In some cases it may be best to avoid these situations, but if that is not possible then it can be a good way to train themselves on how to deal with the temptation around them in a responsible way. Learning how to handle parties is one of the trickiest but most important skills to have in early recovery. With some preparation and valuable tools it is possible for a person in recovery to attend a party and still enjoy themselves without sacrificing their hard-earned sobriety.
Bring a Sober Friend
The first thing to keep in mind, especially for an addict in the earliest period of recovery, is that many social occasions can be optional if you are worried that they might make you more vulnerable to relapse. If you ever feel that you are not strong enough at a certain moment or are in danger of making a costly mistake then the best option is to avoid a party that could be potentially very triggering. On the other hand there can be many parties that you really want to attend like a close friend's birthday or a family holiday party. With these types of occasions you will need to use a lot of the skills that you learn in recovery and do your best to make it through the event. A good idea is to bring a sober friend with you so that you can support each other and feel less alienated. It can be difficult to be the only sober person at a party while being surrounded by intoxicated people having fun. With a sober friend there you will feel less alone and have the strength of a support system.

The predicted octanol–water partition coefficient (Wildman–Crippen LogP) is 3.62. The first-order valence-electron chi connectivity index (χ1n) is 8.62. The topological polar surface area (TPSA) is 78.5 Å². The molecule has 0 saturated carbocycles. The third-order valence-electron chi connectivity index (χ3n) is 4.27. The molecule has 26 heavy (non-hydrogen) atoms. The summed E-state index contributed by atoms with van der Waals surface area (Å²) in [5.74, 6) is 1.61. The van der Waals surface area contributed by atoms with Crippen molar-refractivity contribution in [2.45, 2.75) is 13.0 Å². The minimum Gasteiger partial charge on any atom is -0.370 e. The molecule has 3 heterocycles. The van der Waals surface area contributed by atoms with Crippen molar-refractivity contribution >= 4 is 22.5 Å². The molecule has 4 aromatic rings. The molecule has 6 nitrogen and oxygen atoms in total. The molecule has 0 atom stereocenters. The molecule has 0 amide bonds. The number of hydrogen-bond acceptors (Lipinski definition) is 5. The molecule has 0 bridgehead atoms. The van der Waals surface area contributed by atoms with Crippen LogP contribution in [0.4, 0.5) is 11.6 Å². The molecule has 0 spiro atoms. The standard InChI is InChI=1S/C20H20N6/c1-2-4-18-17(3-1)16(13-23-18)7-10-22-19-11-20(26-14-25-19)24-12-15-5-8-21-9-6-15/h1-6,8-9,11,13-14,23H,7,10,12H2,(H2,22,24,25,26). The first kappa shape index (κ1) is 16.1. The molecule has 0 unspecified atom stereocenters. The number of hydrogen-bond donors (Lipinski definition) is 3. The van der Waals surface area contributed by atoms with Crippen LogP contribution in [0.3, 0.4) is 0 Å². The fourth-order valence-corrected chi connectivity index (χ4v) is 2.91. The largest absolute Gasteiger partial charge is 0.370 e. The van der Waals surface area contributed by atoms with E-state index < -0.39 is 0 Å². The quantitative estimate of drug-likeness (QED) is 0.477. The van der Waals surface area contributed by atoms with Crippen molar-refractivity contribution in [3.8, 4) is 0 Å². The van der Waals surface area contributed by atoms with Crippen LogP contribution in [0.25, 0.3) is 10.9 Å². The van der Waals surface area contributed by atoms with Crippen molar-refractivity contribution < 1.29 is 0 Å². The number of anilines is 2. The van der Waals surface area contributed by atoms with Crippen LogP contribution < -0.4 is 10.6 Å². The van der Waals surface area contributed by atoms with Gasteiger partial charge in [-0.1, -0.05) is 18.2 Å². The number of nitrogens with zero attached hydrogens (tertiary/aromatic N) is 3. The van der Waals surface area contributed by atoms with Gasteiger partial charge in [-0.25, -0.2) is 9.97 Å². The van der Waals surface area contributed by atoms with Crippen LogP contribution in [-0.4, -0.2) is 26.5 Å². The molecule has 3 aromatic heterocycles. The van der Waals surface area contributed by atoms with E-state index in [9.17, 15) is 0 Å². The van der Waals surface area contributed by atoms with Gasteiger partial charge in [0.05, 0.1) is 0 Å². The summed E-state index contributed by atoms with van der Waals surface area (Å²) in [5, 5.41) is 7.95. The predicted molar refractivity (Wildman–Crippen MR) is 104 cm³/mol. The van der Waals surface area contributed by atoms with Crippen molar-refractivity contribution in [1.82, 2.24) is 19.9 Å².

Leave Early if Necessary
Along with bringing a sober friend, it is always good idea to have a few other strategies to help you avoid potential relapse. At many parties, the best option is to leave early before people begin drinking more heavily. The beginning of a party can be a bit easier for an addict to handle because people are still relatively sober and easier to talk to. It can be difficult for a recovering addict to be around when people really begin to feel the effects of alcohol and it is more obvious that they are completely sober. Sometimes the smart choice is to arrive early and leave early so that you avoid the possibility of experiencing the more difficult triggers.
Practice Saying No
Another important skill to have at a party is to be confident and comfortable enough to say no to people offering you alcohol. It can be hard for former addicts to turn down some of their favorite drinks of the past. T can also feel embarrassing in a social situation to be one of the few who are not drinking. People in recovery, however, need to practice saying no so that they do not hesitate or think twice when someone is trying to hand them a beer. When people are offering alcohol and you must say no to them it helps to be prepared with an explanation as to why you are not drinking. It is up to you whether you want to be completely open about your recovery or if you would rather have a simpler explanation that does not require you to divulge a lot of personal information. It will take time but eventually any addict can begin to feel comfortable and no longer think twice about being sober at a party.